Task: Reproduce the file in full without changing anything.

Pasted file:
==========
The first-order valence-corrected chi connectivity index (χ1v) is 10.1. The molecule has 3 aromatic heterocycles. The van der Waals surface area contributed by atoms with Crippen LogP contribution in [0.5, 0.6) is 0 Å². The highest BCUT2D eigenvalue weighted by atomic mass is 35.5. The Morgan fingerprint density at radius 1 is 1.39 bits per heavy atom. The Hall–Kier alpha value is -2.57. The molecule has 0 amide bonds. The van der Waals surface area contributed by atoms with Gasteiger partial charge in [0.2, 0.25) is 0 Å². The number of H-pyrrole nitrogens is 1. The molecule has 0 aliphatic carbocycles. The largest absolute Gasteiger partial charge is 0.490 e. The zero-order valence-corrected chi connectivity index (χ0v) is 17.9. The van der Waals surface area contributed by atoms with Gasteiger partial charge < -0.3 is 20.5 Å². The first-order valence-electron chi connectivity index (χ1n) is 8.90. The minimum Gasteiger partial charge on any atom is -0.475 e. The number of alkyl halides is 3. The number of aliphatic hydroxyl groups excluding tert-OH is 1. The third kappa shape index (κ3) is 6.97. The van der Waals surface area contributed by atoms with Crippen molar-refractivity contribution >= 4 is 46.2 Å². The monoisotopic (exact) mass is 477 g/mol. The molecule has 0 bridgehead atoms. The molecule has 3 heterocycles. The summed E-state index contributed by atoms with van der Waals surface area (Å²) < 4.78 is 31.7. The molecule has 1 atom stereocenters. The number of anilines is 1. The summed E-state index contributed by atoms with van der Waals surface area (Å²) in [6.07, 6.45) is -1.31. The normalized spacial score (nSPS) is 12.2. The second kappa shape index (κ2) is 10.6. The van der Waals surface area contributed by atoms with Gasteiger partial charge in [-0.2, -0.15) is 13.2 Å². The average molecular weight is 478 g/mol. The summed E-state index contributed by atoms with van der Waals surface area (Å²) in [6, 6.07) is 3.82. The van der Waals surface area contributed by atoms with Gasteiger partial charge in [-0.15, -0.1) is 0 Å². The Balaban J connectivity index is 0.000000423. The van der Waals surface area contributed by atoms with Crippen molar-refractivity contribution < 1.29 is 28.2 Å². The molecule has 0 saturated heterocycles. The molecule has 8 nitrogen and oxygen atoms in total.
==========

The first-order valence-corrected chi connectivity index (χ1v) is 10.1. The molecule has 3 aromatic heterocycles. The van der Waals surface area contributed by atoms with Crippen LogP contribution in [0.5, 0.6) is 0 Å². The highest BCUT2D eigenvalue weighted by atomic mass is 35.5. The Morgan fingerprint density at radius 1 is 1.39 bits per heavy atom. The Hall–Kier alpha value is -2.57. The molecule has 0 amide bonds. The van der Waals surface area contributed by atoms with Gasteiger partial charge in [0.2, 0.25) is 0 Å². The number of H-pyrrole nitrogens is 1. The molecule has 0 aliphatic carbocycles. The largest absolute Gasteiger partial charge is 0.490 e. The zero-order valence-corrected chi connectivity index (χ0v) is 17.9. The van der Waals surface area contributed by atoms with Gasteiger partial charge < -0.3 is 20.5 Å². The first-order valence-electron chi connectivity index (χ1n) is 8.90. The minimum Gasteiger partial charge on any atom is -0.475 e. The number of alkyl halides is 3. The number of aliphatic hydroxyl groups excluding tert-OH is 1. The third kappa shape index (κ3) is 6.97. The van der Waals surface area contributed by atoms with Crippen molar-refractivity contribution >= 4 is 46.2 Å². The monoisotopic (exact) mass is 477 g/mol. The molecule has 0 bridgehead atoms. The molecule has 3 heterocycles. The summed E-state index contributed by atoms with van der Waals surface area (Å²) < 4.78 is 31.7. The molecule has 1 atom stereocenters. The number of anilines is 1. The summed E-state index contributed by atoms with van der Waals surface area (Å²) in [6.07, 6.45) is -1.31. The normalized spacial score (nSPS) is 12.2. The second kappa shape index (κ2) is 10.6. The van der Waals surface area contributed by atoms with Gasteiger partial charge in [-0.2, -0.15) is 13.2 Å². The average molecular weight is 478 g/mol. The summed E-state index contributed by atoms with van der Waals surface area (Å²) in [6, 6.07) is 3.82. The van der Waals surface area contributed by atoms with Gasteiger partial charge in [-0.15, -0.1) is 0 Å². The Balaban J connectivity index is 0.000000423. The van der Waals surface area contributed by atoms with Crippen molar-refractivity contribution < 1.29 is 28.2 Å². The molecule has 0 saturated heterocycles. The molecule has 8 nitrogen and oxygen atoms in total.